It had been years since I’d seen the watermonster, the snake who lived at the bottom of the lake. He had disappeared in the age of reason, as a mystery that never happened.
For in the muggy lake was the girl I could have been at sixteen, wrested from the torment of exaggerated fools, one version anyway, though the story at the surface would say car accident, or drowning while drinking, all of it eventually accidental.
This story is not an accident, nor is the existence of the watersnake in the memory of the people as they carried the burden of the myth from Alabama to Oklahoma. Each reluctant step pounded memory into the broken heart and no one will ever forget it.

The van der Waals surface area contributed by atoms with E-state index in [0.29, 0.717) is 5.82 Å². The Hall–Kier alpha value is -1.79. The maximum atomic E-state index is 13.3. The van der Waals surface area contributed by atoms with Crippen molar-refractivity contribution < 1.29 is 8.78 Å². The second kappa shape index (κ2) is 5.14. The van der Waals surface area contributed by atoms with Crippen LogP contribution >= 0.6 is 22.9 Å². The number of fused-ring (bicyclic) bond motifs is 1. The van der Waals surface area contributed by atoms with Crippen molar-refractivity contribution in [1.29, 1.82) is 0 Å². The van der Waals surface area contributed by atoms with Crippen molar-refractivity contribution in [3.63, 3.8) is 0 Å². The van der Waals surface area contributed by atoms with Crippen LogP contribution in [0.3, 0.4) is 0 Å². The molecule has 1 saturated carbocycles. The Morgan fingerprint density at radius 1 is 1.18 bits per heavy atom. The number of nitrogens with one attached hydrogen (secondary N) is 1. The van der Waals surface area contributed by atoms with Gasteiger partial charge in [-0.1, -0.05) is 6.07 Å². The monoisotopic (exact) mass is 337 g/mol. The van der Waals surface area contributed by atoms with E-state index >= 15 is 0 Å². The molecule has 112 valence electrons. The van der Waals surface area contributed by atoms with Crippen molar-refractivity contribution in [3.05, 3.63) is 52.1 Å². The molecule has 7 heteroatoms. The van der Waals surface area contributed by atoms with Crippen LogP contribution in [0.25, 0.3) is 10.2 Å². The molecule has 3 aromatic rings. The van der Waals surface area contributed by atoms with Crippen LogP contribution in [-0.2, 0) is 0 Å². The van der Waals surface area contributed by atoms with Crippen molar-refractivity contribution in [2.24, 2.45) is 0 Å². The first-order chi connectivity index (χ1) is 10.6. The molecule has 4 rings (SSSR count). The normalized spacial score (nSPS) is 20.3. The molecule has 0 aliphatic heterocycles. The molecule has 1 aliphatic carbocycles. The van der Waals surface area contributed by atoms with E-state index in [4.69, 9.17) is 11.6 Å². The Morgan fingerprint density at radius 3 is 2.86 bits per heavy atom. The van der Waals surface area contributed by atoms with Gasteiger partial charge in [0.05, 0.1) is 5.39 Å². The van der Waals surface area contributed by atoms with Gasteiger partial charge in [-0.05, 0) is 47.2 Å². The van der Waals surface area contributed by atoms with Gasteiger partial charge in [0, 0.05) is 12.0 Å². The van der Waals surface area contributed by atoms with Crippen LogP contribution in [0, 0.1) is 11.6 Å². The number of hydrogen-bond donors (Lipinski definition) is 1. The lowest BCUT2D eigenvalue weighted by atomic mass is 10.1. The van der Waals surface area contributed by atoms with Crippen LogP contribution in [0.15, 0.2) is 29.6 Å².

When I walk the stairway of water into the abyss, I return as the wife of the watermonster, in a blanket of time decorated with swatches of cloth and feathers from our favorite clothes.
The stories of the battles of the watersnake are forever ongoing, and those stories soaked into my blood since infancy like deer gravy, so how could I resist the watersnake, who appeared as the most handsome man in the tribe, or any band whose visits I’d been witness to since childhood?
This had been going on for centuries: the first time he appeared I carried my baby sister on my back as I went to get water. She laughed at a woodpecker flitting like a small sun above us and before I could deter the symbol we were in it.